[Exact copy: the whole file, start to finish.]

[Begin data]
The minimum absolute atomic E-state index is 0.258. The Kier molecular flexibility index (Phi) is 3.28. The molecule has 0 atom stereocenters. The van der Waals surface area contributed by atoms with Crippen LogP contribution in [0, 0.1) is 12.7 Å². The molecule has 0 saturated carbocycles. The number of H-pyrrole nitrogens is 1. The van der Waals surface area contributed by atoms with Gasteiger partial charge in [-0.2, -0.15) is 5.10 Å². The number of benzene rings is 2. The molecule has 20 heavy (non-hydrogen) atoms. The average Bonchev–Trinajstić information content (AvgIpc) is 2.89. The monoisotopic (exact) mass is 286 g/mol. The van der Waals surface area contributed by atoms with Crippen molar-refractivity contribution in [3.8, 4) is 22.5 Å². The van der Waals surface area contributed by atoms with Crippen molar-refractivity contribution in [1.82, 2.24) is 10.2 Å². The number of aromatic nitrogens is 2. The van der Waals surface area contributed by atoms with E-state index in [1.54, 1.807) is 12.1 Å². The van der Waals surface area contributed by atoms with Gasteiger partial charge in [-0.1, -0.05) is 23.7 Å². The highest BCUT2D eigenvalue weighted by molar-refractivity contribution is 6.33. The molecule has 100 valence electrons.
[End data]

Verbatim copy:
The minimum absolute atomic E-state index is 0.258. The Kier molecular flexibility index (Phi) is 3.28. The molecule has 0 atom stereocenters. The van der Waals surface area contributed by atoms with Crippen LogP contribution in [0, 0.1) is 12.7 Å². The molecule has 0 saturated carbocycles. The number of H-pyrrole nitrogens is 1. The van der Waals surface area contributed by atoms with Gasteiger partial charge in [-0.2, -0.15) is 5.10 Å². The number of benzene rings is 2. The molecule has 20 heavy (non-hydrogen) atoms. The average Bonchev–Trinajstić information content (AvgIpc) is 2.89. The monoisotopic (exact) mass is 286 g/mol. The van der Waals surface area contributed by atoms with Crippen molar-refractivity contribution in [3.8, 4) is 22.5 Å². The van der Waals surface area contributed by atoms with Crippen molar-refractivity contribution in [1.82, 2.24) is 10.2 Å². The number of aromatic nitrogens is 2. The van der Waals surface area contributed by atoms with E-state index in [1.54, 1.807) is 12.1 Å². The van der Waals surface area contributed by atoms with Gasteiger partial charge in [-0.1, -0.05) is 23.7 Å². The highest BCUT2D eigenvalue weighted by molar-refractivity contribution is 6.33. The molecule has 100 valence electrons.